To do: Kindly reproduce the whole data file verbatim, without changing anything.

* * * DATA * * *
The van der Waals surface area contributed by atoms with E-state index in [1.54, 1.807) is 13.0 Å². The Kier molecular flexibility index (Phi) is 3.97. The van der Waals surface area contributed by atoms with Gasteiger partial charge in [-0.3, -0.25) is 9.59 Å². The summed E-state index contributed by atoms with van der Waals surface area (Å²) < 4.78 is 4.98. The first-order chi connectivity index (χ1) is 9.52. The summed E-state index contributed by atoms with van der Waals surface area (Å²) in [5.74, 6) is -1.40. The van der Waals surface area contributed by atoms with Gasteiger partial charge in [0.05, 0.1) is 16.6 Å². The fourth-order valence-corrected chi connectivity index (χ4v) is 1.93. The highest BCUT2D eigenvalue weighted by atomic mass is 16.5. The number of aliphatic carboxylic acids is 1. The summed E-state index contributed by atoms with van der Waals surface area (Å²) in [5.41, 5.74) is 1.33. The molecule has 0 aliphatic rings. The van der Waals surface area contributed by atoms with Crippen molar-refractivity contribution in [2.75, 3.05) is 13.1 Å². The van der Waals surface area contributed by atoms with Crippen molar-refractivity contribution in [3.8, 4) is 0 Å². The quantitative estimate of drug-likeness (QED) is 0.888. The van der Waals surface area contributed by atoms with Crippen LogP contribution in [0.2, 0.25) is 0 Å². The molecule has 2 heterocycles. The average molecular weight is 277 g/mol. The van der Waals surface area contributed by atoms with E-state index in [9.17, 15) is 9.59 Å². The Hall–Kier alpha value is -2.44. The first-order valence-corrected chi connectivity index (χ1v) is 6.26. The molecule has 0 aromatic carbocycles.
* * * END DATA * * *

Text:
The van der Waals surface area contributed by atoms with E-state index in [1.54, 1.807) is 13.0 Å². The Kier molecular flexibility index (Phi) is 3.97. The van der Waals surface area contributed by atoms with Gasteiger partial charge in [-0.3, -0.25) is 9.59 Å². The summed E-state index contributed by atoms with van der Waals surface area (Å²) < 4.78 is 4.98. The first-order chi connectivity index (χ1) is 9.52. The summed E-state index contributed by atoms with van der Waals surface area (Å²) in [5.74, 6) is -1.40. The van der Waals surface area contributed by atoms with Gasteiger partial charge in [0.05, 0.1) is 16.6 Å². The fourth-order valence-corrected chi connectivity index (χ4v) is 1.93. The highest BCUT2D eigenvalue weighted by atomic mass is 16.5. The number of aliphatic carboxylic acids is 1. The summed E-state index contributed by atoms with van der Waals surface area (Å²) in [5.41, 5.74) is 1.33. The molecule has 0 aliphatic rings. The van der Waals surface area contributed by atoms with Crippen molar-refractivity contribution in [2.75, 3.05) is 13.1 Å². The van der Waals surface area contributed by atoms with Crippen molar-refractivity contribution in [3.8, 4) is 0 Å². The quantitative estimate of drug-likeness (QED) is 0.888. The van der Waals surface area contributed by atoms with Crippen LogP contribution in [0.2, 0.25) is 0 Å². The molecule has 2 heterocycles. The average molecular weight is 277 g/mol. The van der Waals surface area contributed by atoms with E-state index in [9.17, 15) is 9.59 Å². The Hall–Kier alpha value is -2.44. The first-order valence-corrected chi connectivity index (χ1v) is 6.26. The molecule has 0 aromatic carbocycles.